Stem Cell Treatment for Baby Girl May be Answer to Treating Heart Disease
Baby Autumn was born with a fatal condition called hypoplastic, also known as left heart syndrome meaning her heart is unable to pump blood around her entire body.
In a normal functioning heart, the right side of the heart has an easier job, of pumping deoxygenated blood from the body to the lungs. The left side is more powerful and pumps the bloody back out around the body. With children who have hypoplastic, the right side has to do twice as much than it should.
In Baltimore, Autumn received a stem cell treatment which meant bone marrow was injected into her heart when she was 4-months old.
She is the fifth child to receive this treatment as part of a national study at the Maryland hospital.
Baby Autumn Brown, is one of 10 children to receive stem cells, another 20 children are expected to be given the treatment in Maryland and other paediatric hospitals across the US over following months.
In the US almost 1000 people a year are born with hypoplastic, left heart syndrome and if left untreated it is fatal.
The current treatment for hypoplastic is a three-part surgery, throughout the child’s life.
Even after the surgery, only 60 of the children with the condition celebrate their 5th birthday. But now, with the help of stem cell development, the doctors are injecting stem cells into the working half of the heart during the second surgery.
Sunjay Kaushal, director of paediatric and adult congenital surgery at the University of Maryland and one of the nation’s foremost surgeons for hypoplastic left heart syndrome, said Autumn’s general health beyond the condition and her supportive parents made her a good candidate for the stem cell study.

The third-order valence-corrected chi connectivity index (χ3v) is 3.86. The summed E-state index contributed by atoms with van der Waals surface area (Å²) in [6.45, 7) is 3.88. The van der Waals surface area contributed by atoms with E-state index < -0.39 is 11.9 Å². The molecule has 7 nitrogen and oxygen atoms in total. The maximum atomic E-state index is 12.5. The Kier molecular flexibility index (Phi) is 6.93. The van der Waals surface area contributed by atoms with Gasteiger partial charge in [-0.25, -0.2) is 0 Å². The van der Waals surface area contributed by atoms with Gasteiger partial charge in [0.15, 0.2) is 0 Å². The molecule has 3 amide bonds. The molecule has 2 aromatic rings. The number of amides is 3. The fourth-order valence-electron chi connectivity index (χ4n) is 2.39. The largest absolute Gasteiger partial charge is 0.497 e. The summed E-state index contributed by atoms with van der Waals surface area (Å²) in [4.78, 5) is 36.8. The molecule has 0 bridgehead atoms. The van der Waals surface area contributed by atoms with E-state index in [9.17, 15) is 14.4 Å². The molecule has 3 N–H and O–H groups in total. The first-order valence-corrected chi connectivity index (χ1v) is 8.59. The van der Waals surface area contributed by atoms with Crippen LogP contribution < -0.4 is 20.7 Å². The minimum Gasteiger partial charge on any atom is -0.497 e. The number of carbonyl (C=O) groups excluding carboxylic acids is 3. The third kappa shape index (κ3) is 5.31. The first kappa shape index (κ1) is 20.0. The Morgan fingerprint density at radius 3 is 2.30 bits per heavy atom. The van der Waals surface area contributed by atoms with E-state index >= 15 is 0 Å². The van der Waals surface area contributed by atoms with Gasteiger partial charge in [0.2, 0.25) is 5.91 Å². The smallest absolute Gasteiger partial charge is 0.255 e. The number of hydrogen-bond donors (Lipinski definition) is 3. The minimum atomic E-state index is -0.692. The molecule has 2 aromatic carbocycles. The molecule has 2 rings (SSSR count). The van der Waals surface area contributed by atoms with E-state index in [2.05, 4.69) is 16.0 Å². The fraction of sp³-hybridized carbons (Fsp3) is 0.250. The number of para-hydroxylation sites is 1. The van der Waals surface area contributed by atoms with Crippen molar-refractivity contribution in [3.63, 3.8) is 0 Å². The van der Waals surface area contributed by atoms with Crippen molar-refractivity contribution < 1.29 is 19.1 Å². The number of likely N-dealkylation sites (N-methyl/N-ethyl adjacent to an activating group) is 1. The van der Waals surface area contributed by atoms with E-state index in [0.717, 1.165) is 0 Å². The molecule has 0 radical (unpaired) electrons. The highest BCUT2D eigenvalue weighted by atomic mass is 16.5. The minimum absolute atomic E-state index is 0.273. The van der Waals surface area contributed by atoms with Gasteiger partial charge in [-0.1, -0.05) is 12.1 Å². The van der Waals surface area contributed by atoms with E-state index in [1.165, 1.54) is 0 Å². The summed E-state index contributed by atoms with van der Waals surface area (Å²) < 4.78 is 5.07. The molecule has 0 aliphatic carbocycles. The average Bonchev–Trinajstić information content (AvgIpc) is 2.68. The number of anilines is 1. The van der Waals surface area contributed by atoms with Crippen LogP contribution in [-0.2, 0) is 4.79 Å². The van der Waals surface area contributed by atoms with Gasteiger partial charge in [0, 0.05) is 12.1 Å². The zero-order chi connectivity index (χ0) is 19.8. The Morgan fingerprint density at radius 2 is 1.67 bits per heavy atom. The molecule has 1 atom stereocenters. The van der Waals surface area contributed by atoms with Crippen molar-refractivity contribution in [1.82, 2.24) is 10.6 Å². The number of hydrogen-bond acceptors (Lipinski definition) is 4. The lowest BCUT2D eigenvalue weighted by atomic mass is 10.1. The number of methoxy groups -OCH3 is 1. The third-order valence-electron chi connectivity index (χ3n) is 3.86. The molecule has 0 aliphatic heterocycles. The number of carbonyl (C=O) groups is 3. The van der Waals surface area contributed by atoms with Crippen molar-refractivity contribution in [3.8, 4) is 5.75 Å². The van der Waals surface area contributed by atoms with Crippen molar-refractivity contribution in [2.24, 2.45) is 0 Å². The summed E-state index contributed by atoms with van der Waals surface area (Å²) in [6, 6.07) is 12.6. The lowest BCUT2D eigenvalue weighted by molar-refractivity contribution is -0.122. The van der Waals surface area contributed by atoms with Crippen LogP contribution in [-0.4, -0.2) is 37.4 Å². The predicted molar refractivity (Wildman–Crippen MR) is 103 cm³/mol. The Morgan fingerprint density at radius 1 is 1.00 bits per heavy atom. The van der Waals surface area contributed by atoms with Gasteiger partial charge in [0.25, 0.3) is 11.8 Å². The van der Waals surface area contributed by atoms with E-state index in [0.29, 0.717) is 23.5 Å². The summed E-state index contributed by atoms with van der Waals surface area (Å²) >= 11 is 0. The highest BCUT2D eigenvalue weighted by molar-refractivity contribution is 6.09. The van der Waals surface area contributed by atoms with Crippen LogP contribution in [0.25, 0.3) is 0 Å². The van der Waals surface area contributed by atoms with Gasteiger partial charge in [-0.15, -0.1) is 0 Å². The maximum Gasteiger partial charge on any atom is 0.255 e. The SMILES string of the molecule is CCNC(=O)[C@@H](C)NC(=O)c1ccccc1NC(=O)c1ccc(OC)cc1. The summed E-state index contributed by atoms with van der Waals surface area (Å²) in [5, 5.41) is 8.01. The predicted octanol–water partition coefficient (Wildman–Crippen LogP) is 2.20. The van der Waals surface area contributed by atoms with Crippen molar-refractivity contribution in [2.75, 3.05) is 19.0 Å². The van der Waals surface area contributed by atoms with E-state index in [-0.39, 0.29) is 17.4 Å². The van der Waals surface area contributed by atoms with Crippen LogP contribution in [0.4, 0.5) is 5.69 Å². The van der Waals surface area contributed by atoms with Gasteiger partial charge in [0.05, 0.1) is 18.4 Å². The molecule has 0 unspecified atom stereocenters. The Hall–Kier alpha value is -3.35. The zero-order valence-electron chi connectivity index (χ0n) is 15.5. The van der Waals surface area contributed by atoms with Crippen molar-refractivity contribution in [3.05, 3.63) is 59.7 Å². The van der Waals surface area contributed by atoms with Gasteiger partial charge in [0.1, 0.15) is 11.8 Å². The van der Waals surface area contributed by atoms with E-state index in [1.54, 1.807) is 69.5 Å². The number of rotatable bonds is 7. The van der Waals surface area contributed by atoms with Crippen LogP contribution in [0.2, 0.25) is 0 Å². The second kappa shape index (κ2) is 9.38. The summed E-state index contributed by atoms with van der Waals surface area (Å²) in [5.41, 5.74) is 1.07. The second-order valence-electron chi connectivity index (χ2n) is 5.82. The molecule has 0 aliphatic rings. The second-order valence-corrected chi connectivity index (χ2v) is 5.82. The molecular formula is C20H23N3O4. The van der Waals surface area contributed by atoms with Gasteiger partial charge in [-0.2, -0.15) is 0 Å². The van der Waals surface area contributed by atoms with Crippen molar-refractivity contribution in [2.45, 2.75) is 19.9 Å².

The surgical team hooked Autumn to machines to help her breath and pump blood around her body, during the procedure. After the heart surgery, the team had to wait to receive stem cells that were being stored by a biotech company.Kaushal, an associate professor of surgery in the University of Maryland School of Medicine and director of paediatric cardiac surgery at the medical centre, drew the stem cells into eight syringes and injected into Autumn heart.
The stem cells injected boosted the strength and longevity of Autumn’s weaker side of her heart.
The first four children who took part in the stem cell treatment, are doing well according to the lead researchers.
“I think this is game-changing for these kids,” Kaushal said. “I believe these young hearts are going to be the most responsive.”
The three surgeries change how blood flows so deoxygenated blood goes right to the lungs and refreshed blood is pumped around the body by the right side of the heart.
Joshua Hare the former Johns Hopkins researcher who became the founding director of the Interdisciplinary Stem Cell Institute at the University of Miami Miller School of Medicine, worked with Kaushal on the stem cell therapy study and translated the research into medical use.
The mesenchymal stem cells were taken from a young adult donor and weren’t Autumn’s own, but these stem cells can multiply in a culture to produce enough for use in every baby in the trial, MSC cells can transform into a range of different human cells.
Once in a baby’s heart, Hare said, they can reduce scar tissue, reduce inflammation, promote new small vessels and — perhaps most important — stimulate the heart to grow.
“In my experience, it’s a highly promising therapy and people do well, and we just need more data to prove it,” Hare said.
“My ultimate hope is we can show we can reduce the need for transplants and kids do better, not just by increasing the functioning of their hearts but make them feel better and live longer,” he said. “The goal is really to make kids better.”
LeeAnn Janes, Autumn’s mother, hopes nothing but the best for her child and says she is improving and should be heading home soon to relatives with her parents and other family.
We believe the best stem cells to use in emerging treatments will be the patient’s own stem cells as this doesn’t require a search for a suitable donor and in turn, eliminates chances of the transplanted cells being rejected.